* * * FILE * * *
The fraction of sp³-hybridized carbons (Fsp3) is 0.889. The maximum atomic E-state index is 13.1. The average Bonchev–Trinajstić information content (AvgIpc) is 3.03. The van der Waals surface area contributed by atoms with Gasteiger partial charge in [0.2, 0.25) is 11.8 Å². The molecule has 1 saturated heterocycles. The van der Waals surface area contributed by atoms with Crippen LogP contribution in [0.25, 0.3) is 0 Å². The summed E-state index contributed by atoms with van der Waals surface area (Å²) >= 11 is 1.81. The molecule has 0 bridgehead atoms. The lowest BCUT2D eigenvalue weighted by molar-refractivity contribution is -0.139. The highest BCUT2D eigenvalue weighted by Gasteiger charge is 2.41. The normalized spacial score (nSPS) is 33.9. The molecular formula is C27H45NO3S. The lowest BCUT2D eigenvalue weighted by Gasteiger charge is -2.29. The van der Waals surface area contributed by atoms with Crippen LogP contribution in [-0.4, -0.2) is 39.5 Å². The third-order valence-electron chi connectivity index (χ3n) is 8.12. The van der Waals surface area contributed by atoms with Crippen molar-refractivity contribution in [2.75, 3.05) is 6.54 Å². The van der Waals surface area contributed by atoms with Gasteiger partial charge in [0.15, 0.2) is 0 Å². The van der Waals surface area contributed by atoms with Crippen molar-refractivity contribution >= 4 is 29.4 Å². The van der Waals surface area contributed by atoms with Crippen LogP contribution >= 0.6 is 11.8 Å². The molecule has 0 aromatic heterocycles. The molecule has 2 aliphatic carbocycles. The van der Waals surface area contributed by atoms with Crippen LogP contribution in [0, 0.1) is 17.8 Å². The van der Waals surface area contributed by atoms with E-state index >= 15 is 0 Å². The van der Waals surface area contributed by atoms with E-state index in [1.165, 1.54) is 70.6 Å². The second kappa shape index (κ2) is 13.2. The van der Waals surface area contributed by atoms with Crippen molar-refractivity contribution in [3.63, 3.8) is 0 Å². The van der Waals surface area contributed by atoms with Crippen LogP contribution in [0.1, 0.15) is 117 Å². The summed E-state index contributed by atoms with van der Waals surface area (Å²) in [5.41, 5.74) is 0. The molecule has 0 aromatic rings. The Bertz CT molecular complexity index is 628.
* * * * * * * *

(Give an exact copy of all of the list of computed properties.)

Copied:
The fraction of sp³-hybridized carbons (Fsp3) is 0.889. The maximum atomic E-state index is 13.1. The average Bonchev–Trinajstić information content (AvgIpc) is 3.03. The van der Waals surface area contributed by atoms with Gasteiger partial charge in [0.2, 0.25) is 11.8 Å². The molecule has 1 saturated heterocycles. The van der Waals surface area contributed by atoms with Crippen LogP contribution in [0.25, 0.3) is 0 Å². The summed E-state index contributed by atoms with van der Waals surface area (Å²) >= 11 is 1.81. The molecule has 0 bridgehead atoms. The lowest BCUT2D eigenvalue weighted by molar-refractivity contribution is -0.139. The highest BCUT2D eigenvalue weighted by Gasteiger charge is 2.41. The normalized spacial score (nSPS) is 33.9. The molecular formula is C27H45NO3S. The lowest BCUT2D eigenvalue weighted by Gasteiger charge is -2.29. The van der Waals surface area contributed by atoms with Crippen LogP contribution in [-0.4, -0.2) is 39.5 Å². The third-order valence-electron chi connectivity index (χ3n) is 8.12. The van der Waals surface area contributed by atoms with Crippen molar-refractivity contribution in [2.75, 3.05) is 6.54 Å². The van der Waals surface area contributed by atoms with Gasteiger partial charge in [0.15, 0.2) is 0 Å². The van der Waals surface area contributed by atoms with Crippen molar-refractivity contribution >= 4 is 29.4 Å². The van der Waals surface area contributed by atoms with Crippen LogP contribution >= 0.6 is 11.8 Å². The molecule has 0 aromatic heterocycles. The molecule has 2 aliphatic carbocycles. The van der Waals surface area contributed by atoms with Crippen LogP contribution in [0, 0.1) is 17.8 Å². The van der Waals surface area contributed by atoms with E-state index >= 15 is 0 Å². The van der Waals surface area contributed by atoms with E-state index in [1.165, 1.54) is 70.6 Å². The second kappa shape index (κ2) is 13.2. The van der Waals surface area contributed by atoms with Crippen molar-refractivity contribution in [3.63, 3.8) is 0 Å². The van der Waals surface area contributed by atoms with Crippen LogP contribution in [0.1, 0.15) is 117 Å². The summed E-state index contributed by atoms with van der Waals surface area (Å²) in [5.41, 5.74) is 0. The molecule has 0 aromatic rings. The Bertz CT molecular complexity index is 628.